This is a sponsored guest post with content provided by ChameleonJohn.com.
Hair coloring, whether done at home or at the hairdresser, usually turns out nicely, but there’s always the possibility of a bad dye job. Most people don’t want to end up with hair like a fuzzy yellow chick or orange like a clown wig.
There are some things people believe about hair dying that may or may not be true. Let’s look at six commonly held beliefs about hair coloring to see if they hold up to scrutiny.
Myth or Truth: Wait for 24 Hours After Dying to Wash Your Hair
True. Even if you really want to wash your hair, better take your time. Or, in the worst cases, at least, use a dry shampoo. Hairdressers don’t recommend washing dyed hair for the first 24 hours because the new color needs to adapt and stick while washing might actually remove the hue, gloss and other elements that make your hair colorful. It’s best to remain patient for a day before washing.
Myth or Truth: Don’t Color Your Hair During That Time of the Month
Myth. This is one of the most popular myths, which can be found online, too. Nobody knows why it spread, but it’s apparently associated with the idea that because of hormonal changes, hair supposedly does not absorb dye as well, or the color won’t look right afterward. However, there is nothing to fear – according to experts, this is completely untrue, and you can dye your hair whenever you want, at any time of the month.
Myth or Truth: Don’t Use a Dry Shampoo Before Coloring
True, at least partially. Dry shampoo can work pretty amazingly after hair dying, but you should probably skip using it right before your appointment at the hair salon. Some dry shampoos can prevent the hair from absorbing color completely. Some specialists believe that dry shampoos containing wax are the ones to stay away from prior to coloring.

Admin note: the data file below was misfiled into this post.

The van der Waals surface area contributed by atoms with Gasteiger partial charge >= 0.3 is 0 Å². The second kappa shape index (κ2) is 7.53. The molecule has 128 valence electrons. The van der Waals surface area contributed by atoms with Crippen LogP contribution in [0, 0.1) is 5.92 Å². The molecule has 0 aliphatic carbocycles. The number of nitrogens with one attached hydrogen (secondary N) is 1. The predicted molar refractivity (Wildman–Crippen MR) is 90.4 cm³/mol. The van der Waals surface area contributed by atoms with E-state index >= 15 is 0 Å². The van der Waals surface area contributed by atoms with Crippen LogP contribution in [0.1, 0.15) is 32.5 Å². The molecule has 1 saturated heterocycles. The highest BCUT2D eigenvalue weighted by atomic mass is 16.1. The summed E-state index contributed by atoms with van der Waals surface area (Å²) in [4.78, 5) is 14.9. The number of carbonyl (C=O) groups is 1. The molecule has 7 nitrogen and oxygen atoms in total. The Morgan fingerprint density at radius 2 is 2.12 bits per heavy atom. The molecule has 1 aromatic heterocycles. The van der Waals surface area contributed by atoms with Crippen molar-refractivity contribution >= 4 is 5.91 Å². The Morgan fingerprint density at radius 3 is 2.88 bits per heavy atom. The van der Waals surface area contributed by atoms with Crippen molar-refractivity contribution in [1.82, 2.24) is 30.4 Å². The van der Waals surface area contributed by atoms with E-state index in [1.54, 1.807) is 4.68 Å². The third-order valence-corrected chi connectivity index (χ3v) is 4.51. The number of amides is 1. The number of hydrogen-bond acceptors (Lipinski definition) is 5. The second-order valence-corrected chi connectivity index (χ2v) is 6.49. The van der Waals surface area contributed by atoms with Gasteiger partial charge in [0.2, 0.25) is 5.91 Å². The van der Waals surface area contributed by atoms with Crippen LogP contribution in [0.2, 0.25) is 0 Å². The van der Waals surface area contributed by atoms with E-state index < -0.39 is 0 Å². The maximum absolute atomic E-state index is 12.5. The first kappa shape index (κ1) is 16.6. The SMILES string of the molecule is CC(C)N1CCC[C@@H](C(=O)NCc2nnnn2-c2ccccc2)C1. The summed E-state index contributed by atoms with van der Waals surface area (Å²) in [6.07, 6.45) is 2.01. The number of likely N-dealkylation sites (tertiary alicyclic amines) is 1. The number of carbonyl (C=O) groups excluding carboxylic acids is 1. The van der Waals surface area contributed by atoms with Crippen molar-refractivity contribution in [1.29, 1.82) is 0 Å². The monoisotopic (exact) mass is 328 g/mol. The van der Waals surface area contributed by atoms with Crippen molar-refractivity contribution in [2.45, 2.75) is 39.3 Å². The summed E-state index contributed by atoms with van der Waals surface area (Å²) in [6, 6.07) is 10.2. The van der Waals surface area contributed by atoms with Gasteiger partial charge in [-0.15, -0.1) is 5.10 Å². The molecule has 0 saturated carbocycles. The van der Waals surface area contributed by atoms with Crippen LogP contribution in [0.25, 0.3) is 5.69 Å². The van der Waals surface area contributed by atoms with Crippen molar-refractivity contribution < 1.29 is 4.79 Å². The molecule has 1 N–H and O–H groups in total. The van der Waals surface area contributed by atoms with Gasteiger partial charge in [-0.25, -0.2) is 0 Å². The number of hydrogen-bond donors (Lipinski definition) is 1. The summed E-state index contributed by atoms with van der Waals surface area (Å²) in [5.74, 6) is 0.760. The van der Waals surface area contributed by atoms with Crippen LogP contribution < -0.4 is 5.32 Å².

Myth or Truth: Redheads are More Likely to See Hair Color Fade More Quickly
True. Some hair specialists agree that the red dye molecules are larger than others. Therefore, they may not penetrate into the interior of the hair, remaining closer to the surface instead. For this reason, the red hair color tends to wash off a bit more quickly than other types of hair dye. It’s something to keep in mind if you ever plan to use hair color in a shade of red.
Myth or Truth: Special Shampoos for Colored Hair are Just a Marketing Gimmick
Myth. Special shampoos for colored hair generally work well to help prevent premature fading of dyed hair. Shampoos made without sulfates or parabens work best for dyed hair, and such options are easy to find at grocery stores, drug stores and big box retailers.
For example, at Target you can find many popular hair care brands like OGX, Pantene and Garnier, and don’t forget the Target discount codes. Investing in a good shampoo for colored hair can indeed improve your long-term results.
Myth or Truth: Wash Your Hair Immediately Before Dying
Myth. Actually, dirtier hair – hair retaining some natural oils – helps protect the scalp from irritation as a result of hair coloring. It’s best to color when the hair hasn’t been washed for a day or even two.
How About You?
What other myths or truths can you think of relating to hair coloring? Do you color your own hair or rely on a beautician? Do you agree with these myths/truths?
Guest Author Bio: Dovilė, the copywriter of ChameleonJohn.com, has a bachelor degree in communication science. Along with that, she has been professional writer for more than 5 years. Dovilė studied PR and journalism in college and plans to pursue a masters degree in her field. At ChameleonJohn.com, she writes various articles about saving money, fashion, traveling, family and others.
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